• Time Management: The Pickle Jar Theory

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    Time management theories come and go, and we’re glad when most of them leave. But this one caught our fancy. No charts, no grids, no five-syllable words, just a simple idea that can help you get more done with less stress. New ALA contributing writer Jeremy Wright uncorks the Pickle Jar Theory of Time Management.

  • Cheaper Over Better: Why Web Clients Settle for Less

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    Schumacher investigates why clients hire bad web designers — and what good web designers can do about it.

  • Use Cases Part II: Taming Scope

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    The use-case model can be a powerful tool for controlling scope throughout a project’s life cycle. Because a simplified use-case model can be understood by all project participants, it can also serve as a framework for ongoing collaboration and a visual map of all agreed-upon functionality. Use it to plan, to negotiate, and to prevent scope creep.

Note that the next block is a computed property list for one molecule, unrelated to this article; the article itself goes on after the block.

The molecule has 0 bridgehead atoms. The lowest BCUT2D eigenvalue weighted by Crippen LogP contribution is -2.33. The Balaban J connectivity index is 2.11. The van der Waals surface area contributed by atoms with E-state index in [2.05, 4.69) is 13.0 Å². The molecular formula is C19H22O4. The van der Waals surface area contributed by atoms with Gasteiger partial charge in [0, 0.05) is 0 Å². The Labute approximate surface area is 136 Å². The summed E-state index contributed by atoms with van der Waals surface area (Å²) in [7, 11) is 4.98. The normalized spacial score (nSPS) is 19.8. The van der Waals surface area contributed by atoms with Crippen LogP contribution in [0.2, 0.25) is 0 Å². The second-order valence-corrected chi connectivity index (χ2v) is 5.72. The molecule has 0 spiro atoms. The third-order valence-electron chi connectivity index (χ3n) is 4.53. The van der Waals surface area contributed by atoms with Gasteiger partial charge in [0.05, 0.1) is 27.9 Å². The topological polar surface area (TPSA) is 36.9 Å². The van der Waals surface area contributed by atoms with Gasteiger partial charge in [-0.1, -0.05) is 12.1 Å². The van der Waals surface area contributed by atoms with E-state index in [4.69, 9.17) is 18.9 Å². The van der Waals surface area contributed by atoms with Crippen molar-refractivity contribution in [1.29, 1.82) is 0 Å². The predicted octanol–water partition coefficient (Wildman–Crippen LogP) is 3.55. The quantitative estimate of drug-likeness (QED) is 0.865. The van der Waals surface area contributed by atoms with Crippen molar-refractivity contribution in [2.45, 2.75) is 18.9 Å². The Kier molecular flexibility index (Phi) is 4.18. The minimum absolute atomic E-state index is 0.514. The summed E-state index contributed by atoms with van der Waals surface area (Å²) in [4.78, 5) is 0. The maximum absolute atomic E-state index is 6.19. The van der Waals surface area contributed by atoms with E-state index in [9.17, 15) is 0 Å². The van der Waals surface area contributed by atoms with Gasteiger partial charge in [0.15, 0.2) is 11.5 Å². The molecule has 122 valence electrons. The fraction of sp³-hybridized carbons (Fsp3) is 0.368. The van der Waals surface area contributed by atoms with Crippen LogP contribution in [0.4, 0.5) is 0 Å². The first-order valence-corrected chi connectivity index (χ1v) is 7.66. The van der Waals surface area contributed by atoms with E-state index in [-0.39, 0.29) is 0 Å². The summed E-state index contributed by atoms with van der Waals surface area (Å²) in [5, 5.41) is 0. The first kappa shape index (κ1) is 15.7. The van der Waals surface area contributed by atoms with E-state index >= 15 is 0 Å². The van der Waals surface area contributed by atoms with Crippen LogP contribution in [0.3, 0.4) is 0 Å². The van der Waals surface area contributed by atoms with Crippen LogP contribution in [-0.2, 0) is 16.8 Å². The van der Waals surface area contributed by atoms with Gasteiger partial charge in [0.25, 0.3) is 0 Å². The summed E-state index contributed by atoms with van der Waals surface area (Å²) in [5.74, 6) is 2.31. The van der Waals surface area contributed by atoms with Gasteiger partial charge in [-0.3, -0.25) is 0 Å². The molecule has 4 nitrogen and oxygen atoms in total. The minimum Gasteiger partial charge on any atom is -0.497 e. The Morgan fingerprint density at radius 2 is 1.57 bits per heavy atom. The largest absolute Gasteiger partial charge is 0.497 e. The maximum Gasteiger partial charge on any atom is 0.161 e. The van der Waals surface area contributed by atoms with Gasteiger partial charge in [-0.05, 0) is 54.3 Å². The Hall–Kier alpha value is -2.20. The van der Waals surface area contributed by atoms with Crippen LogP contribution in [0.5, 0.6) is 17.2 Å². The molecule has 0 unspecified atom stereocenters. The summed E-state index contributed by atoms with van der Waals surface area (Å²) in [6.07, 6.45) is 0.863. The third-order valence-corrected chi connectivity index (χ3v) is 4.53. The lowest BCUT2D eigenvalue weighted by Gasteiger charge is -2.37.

• A Standards-Compliant Publishing Tool for the Rest of Us?

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    Publishing with web standards is not for experts alone. A new tool hopes to make it easier for anyone. ALA interviews Six Apart’s Anil Dash about his company’s easy-to-use, standards-compliant publishing tool, TypePad.

  • In Defense of Scope Creep